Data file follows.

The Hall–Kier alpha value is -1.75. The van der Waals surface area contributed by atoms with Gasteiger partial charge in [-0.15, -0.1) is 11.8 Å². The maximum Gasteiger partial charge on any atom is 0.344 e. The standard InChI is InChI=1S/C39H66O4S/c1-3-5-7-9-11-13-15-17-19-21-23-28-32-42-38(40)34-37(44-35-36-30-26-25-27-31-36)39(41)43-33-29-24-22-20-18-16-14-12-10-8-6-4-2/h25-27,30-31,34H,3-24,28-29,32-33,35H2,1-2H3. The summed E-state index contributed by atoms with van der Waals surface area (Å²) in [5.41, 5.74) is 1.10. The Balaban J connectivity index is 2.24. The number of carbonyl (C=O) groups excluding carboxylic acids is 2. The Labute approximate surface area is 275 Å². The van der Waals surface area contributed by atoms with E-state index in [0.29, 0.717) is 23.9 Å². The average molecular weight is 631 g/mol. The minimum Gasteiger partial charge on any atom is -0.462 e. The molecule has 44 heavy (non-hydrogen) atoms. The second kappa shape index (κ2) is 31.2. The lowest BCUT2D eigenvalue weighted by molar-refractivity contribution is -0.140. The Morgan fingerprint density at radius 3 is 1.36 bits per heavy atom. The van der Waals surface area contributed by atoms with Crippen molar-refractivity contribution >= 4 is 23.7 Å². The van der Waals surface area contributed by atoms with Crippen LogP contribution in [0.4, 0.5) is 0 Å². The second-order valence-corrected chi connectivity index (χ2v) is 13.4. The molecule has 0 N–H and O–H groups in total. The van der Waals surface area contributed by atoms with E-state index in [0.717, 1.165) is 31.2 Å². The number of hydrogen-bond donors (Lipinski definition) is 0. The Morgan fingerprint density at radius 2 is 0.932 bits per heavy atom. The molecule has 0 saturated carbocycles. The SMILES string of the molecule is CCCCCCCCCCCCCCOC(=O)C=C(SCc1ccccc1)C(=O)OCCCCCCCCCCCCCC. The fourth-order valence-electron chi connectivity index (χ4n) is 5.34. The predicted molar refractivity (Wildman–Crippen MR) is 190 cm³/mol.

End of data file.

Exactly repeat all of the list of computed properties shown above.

The Hall–Kier alpha value is -1.75. The van der Waals surface area contributed by atoms with Gasteiger partial charge in [-0.15, -0.1) is 11.8 Å². The maximum Gasteiger partial charge on any atom is 0.344 e. The standard InChI is InChI=1S/C39H66O4S/c1-3-5-7-9-11-13-15-17-19-21-23-28-32-42-38(40)34-37(44-35-36-30-26-25-27-31-36)39(41)43-33-29-24-22-20-18-16-14-12-10-8-6-4-2/h25-27,30-31,34H,3-24,28-29,32-33,35H2,1-2H3. The summed E-state index contributed by atoms with van der Waals surface area (Å²) in [5.41, 5.74) is 1.10. The Balaban J connectivity index is 2.24. The number of carbonyl (C=O) groups excluding carboxylic acids is 2. The Labute approximate surface area is 275 Å². The van der Waals surface area contributed by atoms with E-state index in [0.29, 0.717) is 23.9 Å². The average molecular weight is 631 g/mol. The minimum Gasteiger partial charge on any atom is -0.462 e. The molecule has 44 heavy (non-hydrogen) atoms. The second kappa shape index (κ2) is 31.2. The lowest BCUT2D eigenvalue weighted by molar-refractivity contribution is -0.140. The Morgan fingerprint density at radius 3 is 1.36 bits per heavy atom. The van der Waals surface area contributed by atoms with Crippen molar-refractivity contribution >= 4 is 23.7 Å². The van der Waals surface area contributed by atoms with Crippen LogP contribution in [0.4, 0.5) is 0 Å². The second-order valence-corrected chi connectivity index (χ2v) is 13.4. The molecule has 0 N–H and O–H groups in total. The van der Waals surface area contributed by atoms with E-state index in [0.717, 1.165) is 31.2 Å². The number of hydrogen-bond donors (Lipinski definition) is 0. The Morgan fingerprint density at radius 2 is 0.932 bits per heavy atom. The molecule has 0 saturated carbocycles. The SMILES string of the molecule is CCCCCCCCCCCCCCOC(=O)C=C(SCc1ccccc1)C(=O)OCCCCCCCCCCCCCC. The fourth-order valence-electron chi connectivity index (χ4n) is 5.34. The predicted molar refractivity (Wildman–Crippen MR) is 190 cm³/mol.